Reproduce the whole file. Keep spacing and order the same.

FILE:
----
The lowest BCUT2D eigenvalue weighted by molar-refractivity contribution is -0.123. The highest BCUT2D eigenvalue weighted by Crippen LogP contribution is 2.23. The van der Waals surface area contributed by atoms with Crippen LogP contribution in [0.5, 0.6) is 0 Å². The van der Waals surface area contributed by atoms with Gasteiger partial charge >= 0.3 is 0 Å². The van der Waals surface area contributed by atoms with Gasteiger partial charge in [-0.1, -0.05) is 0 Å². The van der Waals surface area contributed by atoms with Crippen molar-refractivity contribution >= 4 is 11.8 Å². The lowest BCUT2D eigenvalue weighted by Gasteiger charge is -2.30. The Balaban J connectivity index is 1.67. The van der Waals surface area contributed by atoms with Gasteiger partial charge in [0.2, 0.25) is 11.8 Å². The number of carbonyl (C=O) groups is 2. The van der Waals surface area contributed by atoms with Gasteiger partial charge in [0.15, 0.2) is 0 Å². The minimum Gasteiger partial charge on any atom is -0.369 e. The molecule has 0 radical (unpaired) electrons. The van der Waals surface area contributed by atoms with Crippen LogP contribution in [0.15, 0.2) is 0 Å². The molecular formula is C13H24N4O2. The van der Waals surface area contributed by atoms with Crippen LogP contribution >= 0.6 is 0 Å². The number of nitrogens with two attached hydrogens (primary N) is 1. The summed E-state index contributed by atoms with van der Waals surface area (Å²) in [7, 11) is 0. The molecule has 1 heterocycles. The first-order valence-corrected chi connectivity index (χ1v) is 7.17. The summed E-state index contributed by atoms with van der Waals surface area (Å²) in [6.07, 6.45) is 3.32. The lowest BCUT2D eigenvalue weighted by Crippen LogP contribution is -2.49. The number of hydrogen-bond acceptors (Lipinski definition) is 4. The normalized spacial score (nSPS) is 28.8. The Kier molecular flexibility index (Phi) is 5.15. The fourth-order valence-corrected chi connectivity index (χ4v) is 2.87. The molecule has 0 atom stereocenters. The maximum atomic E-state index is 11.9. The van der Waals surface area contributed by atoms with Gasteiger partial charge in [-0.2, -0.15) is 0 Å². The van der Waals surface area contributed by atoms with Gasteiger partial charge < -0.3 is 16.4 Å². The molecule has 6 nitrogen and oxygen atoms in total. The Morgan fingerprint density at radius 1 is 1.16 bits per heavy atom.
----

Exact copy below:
The lowest BCUT2D eigenvalue weighted by molar-refractivity contribution is -0.123. The highest BCUT2D eigenvalue weighted by Crippen LogP contribution is 2.23. The van der Waals surface area contributed by atoms with Crippen LogP contribution in [0.5, 0.6) is 0 Å². The van der Waals surface area contributed by atoms with Gasteiger partial charge >= 0.3 is 0 Å². The van der Waals surface area contributed by atoms with Gasteiger partial charge in [-0.1, -0.05) is 0 Å². The van der Waals surface area contributed by atoms with Crippen molar-refractivity contribution >= 4 is 11.8 Å². The lowest BCUT2D eigenvalue weighted by Gasteiger charge is -2.30. The Balaban J connectivity index is 1.67. The van der Waals surface area contributed by atoms with Gasteiger partial charge in [0.2, 0.25) is 11.8 Å². The number of carbonyl (C=O) groups is 2. The van der Waals surface area contributed by atoms with Gasteiger partial charge in [0.15, 0.2) is 0 Å². The minimum Gasteiger partial charge on any atom is -0.369 e. The molecule has 0 radical (unpaired) electrons. The van der Waals surface area contributed by atoms with Crippen LogP contribution in [0.15, 0.2) is 0 Å². The molecular formula is C13H24N4O2. The van der Waals surface area contributed by atoms with Crippen LogP contribution >= 0.6 is 0 Å². The number of nitrogens with two attached hydrogens (primary N) is 1. The summed E-state index contributed by atoms with van der Waals surface area (Å²) in [7, 11) is 0. The molecule has 1 heterocycles. The first-order valence-corrected chi connectivity index (χ1v) is 7.17. The summed E-state index contributed by atoms with van der Waals surface area (Å²) in [6.07, 6.45) is 3.32. The lowest BCUT2D eigenvalue weighted by Crippen LogP contribution is -2.49. The number of hydrogen-bond acceptors (Lipinski definition) is 4. The normalized spacial score (nSPS) is 28.8. The Kier molecular flexibility index (Phi) is 5.15. The fourth-order valence-corrected chi connectivity index (χ4v) is 2.87. The molecule has 0 atom stereocenters. The maximum atomic E-state index is 11.9. The van der Waals surface area contributed by atoms with Gasteiger partial charge in [-0.2, -0.15) is 0 Å². The van der Waals surface area contributed by atoms with Gasteiger partial charge < -0.3 is 16.4 Å². The molecule has 6 nitrogen and oxygen atoms in total. The Morgan fingerprint density at radius 1 is 1.16 bits per heavy atom.